So it will be interesting. It's really-- it's a home game for the Saints technically on the schedule. However, it's a neutral site game. And so the Vikings should take advantage of a team-- the Saints, who have won just one of their first three games, and push to 3 and 1. I think from that standpoint, it should be a good day for the Minnesota Vikings.
Oh, by the way, if you want to watch it on television, it'll be locally on Channel 5, but you're going to have to set your alarm if you're a late sleeper. They start at 8:30 AM Minneapolis time on Sunday, so be sure to get up early if you want to watch the Minnesota Vikings this coming Sunday in the UK.
TIM NELSON: The whole Sunday of football there. So it sounds like there may be a game anyway in Minneapolis this weekend.
ERIC NELSON: There is a chance, Tim. We, of course, are following Hurricane Ian down there in Florida, and it's battering the Tampa Bay region. And Sunday Night Football on NBC, which is the highest-rated primetime show for the last 10-plus years on network television, that is supposed to be Kansas City and Tampa Bay. That would be a rematch of Super Bowl 55.
But there's a good chance, because of the hurricane, the NFL will move this game. And if the league does this, Minneapolis is ready to host the event at US Bank Stadium. And you hate to see Florida go through what the entire state is dealing with, the hurricane. It would be bad optics, though, for the NFL to play a game if Tampa Bay really does get slammed like we think it's going to with Hurricane Ian.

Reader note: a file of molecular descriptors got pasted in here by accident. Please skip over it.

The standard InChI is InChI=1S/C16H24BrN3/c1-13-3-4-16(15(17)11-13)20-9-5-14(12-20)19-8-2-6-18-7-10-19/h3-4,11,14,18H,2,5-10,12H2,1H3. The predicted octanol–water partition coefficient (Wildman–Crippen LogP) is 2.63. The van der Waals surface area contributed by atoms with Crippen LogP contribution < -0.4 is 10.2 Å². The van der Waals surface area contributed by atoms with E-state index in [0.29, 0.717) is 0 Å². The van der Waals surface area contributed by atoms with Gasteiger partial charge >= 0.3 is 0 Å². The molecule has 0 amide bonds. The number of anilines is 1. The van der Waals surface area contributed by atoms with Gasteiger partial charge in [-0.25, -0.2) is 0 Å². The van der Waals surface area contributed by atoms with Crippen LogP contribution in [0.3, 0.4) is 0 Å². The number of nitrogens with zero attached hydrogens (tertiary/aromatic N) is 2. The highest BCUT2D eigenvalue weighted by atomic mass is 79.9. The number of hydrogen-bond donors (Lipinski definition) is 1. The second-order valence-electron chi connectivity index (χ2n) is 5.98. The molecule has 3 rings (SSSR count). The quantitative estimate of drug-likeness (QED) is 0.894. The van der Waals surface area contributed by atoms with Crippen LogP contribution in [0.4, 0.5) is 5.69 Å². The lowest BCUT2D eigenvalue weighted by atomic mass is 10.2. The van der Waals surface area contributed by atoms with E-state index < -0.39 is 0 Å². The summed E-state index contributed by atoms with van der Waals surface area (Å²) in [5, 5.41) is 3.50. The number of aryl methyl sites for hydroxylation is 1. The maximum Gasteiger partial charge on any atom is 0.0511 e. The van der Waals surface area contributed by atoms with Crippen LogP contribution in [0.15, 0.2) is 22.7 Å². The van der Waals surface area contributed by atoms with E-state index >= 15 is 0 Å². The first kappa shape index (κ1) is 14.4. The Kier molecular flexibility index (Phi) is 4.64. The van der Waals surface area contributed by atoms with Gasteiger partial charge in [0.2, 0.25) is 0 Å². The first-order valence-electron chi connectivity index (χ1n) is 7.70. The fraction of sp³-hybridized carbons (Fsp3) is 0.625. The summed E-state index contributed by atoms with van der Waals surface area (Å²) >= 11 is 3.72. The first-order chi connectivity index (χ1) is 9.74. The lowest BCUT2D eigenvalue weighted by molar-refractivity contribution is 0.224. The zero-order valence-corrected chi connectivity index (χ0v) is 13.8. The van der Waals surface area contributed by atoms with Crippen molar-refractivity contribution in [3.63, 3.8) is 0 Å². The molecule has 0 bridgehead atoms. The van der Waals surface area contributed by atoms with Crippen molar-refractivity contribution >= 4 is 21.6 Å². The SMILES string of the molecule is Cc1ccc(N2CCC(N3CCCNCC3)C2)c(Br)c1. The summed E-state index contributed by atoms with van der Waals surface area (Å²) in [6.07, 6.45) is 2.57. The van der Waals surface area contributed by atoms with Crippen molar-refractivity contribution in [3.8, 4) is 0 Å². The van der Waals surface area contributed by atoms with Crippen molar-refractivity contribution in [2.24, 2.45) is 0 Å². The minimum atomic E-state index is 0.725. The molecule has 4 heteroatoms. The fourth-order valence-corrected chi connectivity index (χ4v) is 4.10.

So, you might have the Chiefs and Patrick Mahomes, one of the top quarterbacks in the NFL, going against Tom Brady and the Buccaneers, who is the GOAT, Greatest of All Time, the legend. This would be a lot of fun for Minnesota sports fans. And I think Kansas City fans, the Chiefs Kingdom as they're known, they'll make that drive up I-35. It's not that far, six to seven hours, depending on what part of Kansas City you're in, and they will invade the Twin Cities this weekend.
And by the way, the NFL has moved games before because of weather whether it be hurricanes, wildfires, blizzards. The Vikings once had to play in Detroit because there was a snowstorm that collapsed the Metrodome roof. So this is not unprecedented, and it might happen.
TIM NELSON: I remember that so well, the dome-buster. But of course, we can't finish here without talking about the Twins. You know, Bailey Ober, Tuesday night, whoa. What kind of a season could this have been, huh?
WALLY LANGFELLOW: Well yeah, and he's been on and off the injured list, Bailey Ober has, much like their entire roster for that matter. He pitched well. They let him pitch deep into the game, which has not been a habit of Rocco Baldelli this year, but he did let them pitch deep into the game, which is a good thing as well.